Your cat’s behavior may seem mysterious to you, but there’s usually a good reason cats do what they do. It is important to understand cat’s basic behavior and what it means as often cats are difficult to read and behavior problems along with inappropriate elimination are probably the most common reasons cats lose their homes.
The first step to correct a cat’s behavior problems is to understand where your cat is coming from, what your cat is trying to tell you. To be able to read the wide range of meows and the body language gestures, analyze its play and what it could mean about its behavior. By understanding how cats communicate with us, and other animals, we can help to foster a safe environment and prevent dangerous miscommunications. The good news are, cats can be trained and encouraged to good behavior.
Cats can communicate with each other in many ways, they often use a mild and controlled signs of body language, like a flick of the tail or a slight movement of the ears to send an unmistakable message to another cat, as humans we sometimes find it hard to comprehend those subtle and restrained body language signs. It’s easier for us to notice what cats are saying when they use their voices. They have a wide range of sounds, from a gentle purr to a seething hiss which we can “translate” and know if a cat is happy or angry. Once we’ll learn to make sense of the body language and the vocalizations of cats, we will be closer to understanding cat behavior.
Cats communicate with humans and each other through vocalization, and express a surprising variety of sounds. Not all meows mean the same thing,each carrying one or more messages. There are differences in a cat’s cry that can help you learn what your cat needs or feels. Cat’s spoken language is surprisingly evolved and effective, especially in domestics.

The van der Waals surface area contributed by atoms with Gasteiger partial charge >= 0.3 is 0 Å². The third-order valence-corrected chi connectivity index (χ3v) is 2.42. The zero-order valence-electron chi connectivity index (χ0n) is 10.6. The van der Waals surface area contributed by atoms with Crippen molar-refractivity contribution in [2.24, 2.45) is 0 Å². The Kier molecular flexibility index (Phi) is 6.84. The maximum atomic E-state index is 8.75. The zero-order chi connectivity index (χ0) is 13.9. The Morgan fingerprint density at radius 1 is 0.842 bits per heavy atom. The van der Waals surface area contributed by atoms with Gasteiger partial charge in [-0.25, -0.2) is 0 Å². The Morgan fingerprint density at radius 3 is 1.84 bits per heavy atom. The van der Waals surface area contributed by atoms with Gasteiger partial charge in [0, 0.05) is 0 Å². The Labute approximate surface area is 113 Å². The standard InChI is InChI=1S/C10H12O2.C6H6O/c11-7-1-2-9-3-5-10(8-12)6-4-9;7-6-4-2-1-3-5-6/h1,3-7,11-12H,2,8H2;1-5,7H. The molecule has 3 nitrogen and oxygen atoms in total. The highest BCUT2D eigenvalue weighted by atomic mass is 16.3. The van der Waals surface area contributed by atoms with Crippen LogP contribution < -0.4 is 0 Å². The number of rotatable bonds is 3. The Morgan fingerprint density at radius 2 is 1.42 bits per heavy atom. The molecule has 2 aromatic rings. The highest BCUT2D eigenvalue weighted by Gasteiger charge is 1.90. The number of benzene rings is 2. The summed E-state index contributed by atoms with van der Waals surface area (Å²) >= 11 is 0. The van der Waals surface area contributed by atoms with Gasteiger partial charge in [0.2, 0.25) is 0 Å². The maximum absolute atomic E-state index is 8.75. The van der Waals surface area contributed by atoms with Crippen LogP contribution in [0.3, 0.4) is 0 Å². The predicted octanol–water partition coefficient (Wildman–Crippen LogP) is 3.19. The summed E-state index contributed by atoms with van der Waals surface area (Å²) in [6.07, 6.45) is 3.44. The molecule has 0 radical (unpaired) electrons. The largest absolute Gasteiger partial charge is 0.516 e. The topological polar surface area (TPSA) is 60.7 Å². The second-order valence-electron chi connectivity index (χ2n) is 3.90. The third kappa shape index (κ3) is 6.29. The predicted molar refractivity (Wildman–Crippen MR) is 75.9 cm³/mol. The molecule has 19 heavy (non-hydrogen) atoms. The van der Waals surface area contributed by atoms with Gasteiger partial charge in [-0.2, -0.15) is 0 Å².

You will quickly become an expert translator of your cat’s meows. The basic meow and the easiest to interpret in the content of the situation is the meow of request, which is usually accompanied by a head-held-high, front-paws-together begging posture. It could mean, “I want out,” “I’m hungry where’s my dinner?”, or “Will you please get up now, I’m bored.” Sometimes a meow expresses complaint, anxiety or confusion.
The classic meow — originating in the kitten’s plaintive or anxious — mew — contains vowel sounds. Adult cats express variations of this vocalization to state their demands for food or attention, register complaints and convey bewilderment. A slight alteration in tone, pace or punctuation changes the meaning.
Call/yowl – the sound a female in heat makes when she’s seeking a male partner. It sounds like a mournfully howls or chirps; there is no mistaking this sound once you’ve heard it.
Murmurs – are usually happy sounds, along with purrs, trills and chirrups of greeting or contentment, uttered through closed mouths.
Chirr – a rolled variation of meow, similar to a human rolling their R’s. It may be used by a cat to call his owner when lonely, used as a sign of affection, and also used by a mother cat to call her kittens.
Growling, hissing or spitting- it’s a clear indication that your cat wants to be left alone. The hissing is one of the warning calls that a cat sends its opponent telling him to back off. When confronting rivals before or during a fight, all cats exercise some combination of growls, high-pitched threats, spits and hisses to tell their opponents exactly what they think.If your cat hisses at you, slowly move away and don’t turn your back to it.
Purring – A rhythmic purring usually signals contentment, cats purr when they are secure, content or sleeping, although some cats may purr when they are scared, sick, injured or while giving birth. Cats start purring when they are kittens. The purr sound results from a vibration in the wall of one of the major blood vessels in the chest, the vibration creating the purring sounds when transmitted to the cat’s upper air passages.